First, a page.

Data Warehousing and Business Intelligence

21 April 2016

Why do we need a data warehouse?

Filed under: Data Warehousing — Vincent Rainardi @ 4:59 pm
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I have written about this in 2012 (link) but this one is different.

One of the most compelling reasons for creating a data warehouse is to reduce cost. Imagine if you were a large investment bank, trading fixed income, equities, commodity and currency. Every month you need to produce hundreds of reports to your clients and to regulatory bodies, and for management. The reporting team currently spends a lot of time creating the reports. They all have access to various systems. Risk systems, trading systems (order management), compliance systems, fixed income systems, finance systems. They copy and paste data from these systems into Excel, and do some calculations in Excel, which as the data source for making the reports in PowerPoint and PDF. Let’s find out how much this operation cost. Let’s say there are 8 systems, costing $200 per user per month, and there are 10 people in the team. The licence cost is 8 x $200 x 12 x 10 = $16k/month x 12 months = $192k/year, make it $200k. The salary is $60k x 10 = $600k per year. Total cost = $800k/year.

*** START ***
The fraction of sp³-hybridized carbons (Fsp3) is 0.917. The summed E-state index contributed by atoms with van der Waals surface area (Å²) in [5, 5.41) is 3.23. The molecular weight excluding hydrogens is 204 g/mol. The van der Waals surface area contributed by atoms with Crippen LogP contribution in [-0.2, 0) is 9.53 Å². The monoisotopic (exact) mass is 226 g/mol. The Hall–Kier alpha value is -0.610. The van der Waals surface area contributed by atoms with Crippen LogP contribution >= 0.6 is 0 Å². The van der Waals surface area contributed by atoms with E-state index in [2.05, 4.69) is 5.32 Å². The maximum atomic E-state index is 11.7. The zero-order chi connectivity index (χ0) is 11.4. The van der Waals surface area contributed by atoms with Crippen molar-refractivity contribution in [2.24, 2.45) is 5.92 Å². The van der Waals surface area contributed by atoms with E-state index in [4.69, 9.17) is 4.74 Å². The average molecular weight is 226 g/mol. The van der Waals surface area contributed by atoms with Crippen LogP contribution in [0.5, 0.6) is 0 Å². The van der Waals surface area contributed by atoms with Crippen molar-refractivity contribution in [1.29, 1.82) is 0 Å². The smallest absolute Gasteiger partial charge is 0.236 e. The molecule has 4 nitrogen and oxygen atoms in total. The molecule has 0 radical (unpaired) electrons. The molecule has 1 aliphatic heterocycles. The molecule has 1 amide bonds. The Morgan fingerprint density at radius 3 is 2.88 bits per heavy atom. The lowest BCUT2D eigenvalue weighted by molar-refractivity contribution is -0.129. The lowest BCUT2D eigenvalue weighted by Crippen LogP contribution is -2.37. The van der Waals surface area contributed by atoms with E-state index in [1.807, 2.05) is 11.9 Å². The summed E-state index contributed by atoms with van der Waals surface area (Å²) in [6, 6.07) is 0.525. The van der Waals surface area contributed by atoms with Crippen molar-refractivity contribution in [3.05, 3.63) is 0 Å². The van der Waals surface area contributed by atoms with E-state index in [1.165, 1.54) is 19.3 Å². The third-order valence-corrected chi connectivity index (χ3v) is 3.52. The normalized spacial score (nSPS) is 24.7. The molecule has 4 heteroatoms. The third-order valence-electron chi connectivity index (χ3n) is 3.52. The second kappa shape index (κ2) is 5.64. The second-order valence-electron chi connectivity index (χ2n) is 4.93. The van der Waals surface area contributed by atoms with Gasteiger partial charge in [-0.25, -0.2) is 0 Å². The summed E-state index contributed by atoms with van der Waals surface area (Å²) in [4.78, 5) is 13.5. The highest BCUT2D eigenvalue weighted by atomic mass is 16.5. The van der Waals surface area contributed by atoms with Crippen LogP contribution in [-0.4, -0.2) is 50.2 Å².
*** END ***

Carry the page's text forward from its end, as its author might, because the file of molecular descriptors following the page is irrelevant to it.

If we make a data warehouse, taking 1 year and costing $500k, we will be able to put together the data from that 8 systems into 1 database, and the reporting team won’t need access to those system anymore. That saves $200k/year.

Secondly, we will be able to automate the production of those reports. That will reduce the amount of time required to make those reports, thus reduce the number of people required, freeing them to do other activities. Assuming that half of the reports can be automated, that would save us $300k per year.

So total saving per year is $500k. Project cost is $500k. Surely a project with this level of “cost vs benefit” is well worth pursuing.

1 April 2016

Data Sourcing

Filed under: Data Architecture,Data Warehousing — Vincent Rainardi @ 8:16 pm
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One of the critical activity in a data warehouse project (and in any data project) is data sourcing. The business users have a few reports which need to be produced from the data warehouse. There is no data for that yet in the data warehouse, so we look at the report and ask ourselves: “Where can I get the data from to produce this report?” The plan is to find the data source, and then bring the data into the data warehouse.

There are 6 steps of data sourcing:

  1. Find the source
  2. Reproduce the numbers
  3. Verify the extraction
  4. Check the coverage
  5. Check the timing
  6. Check the cost

Step 1. Finding the source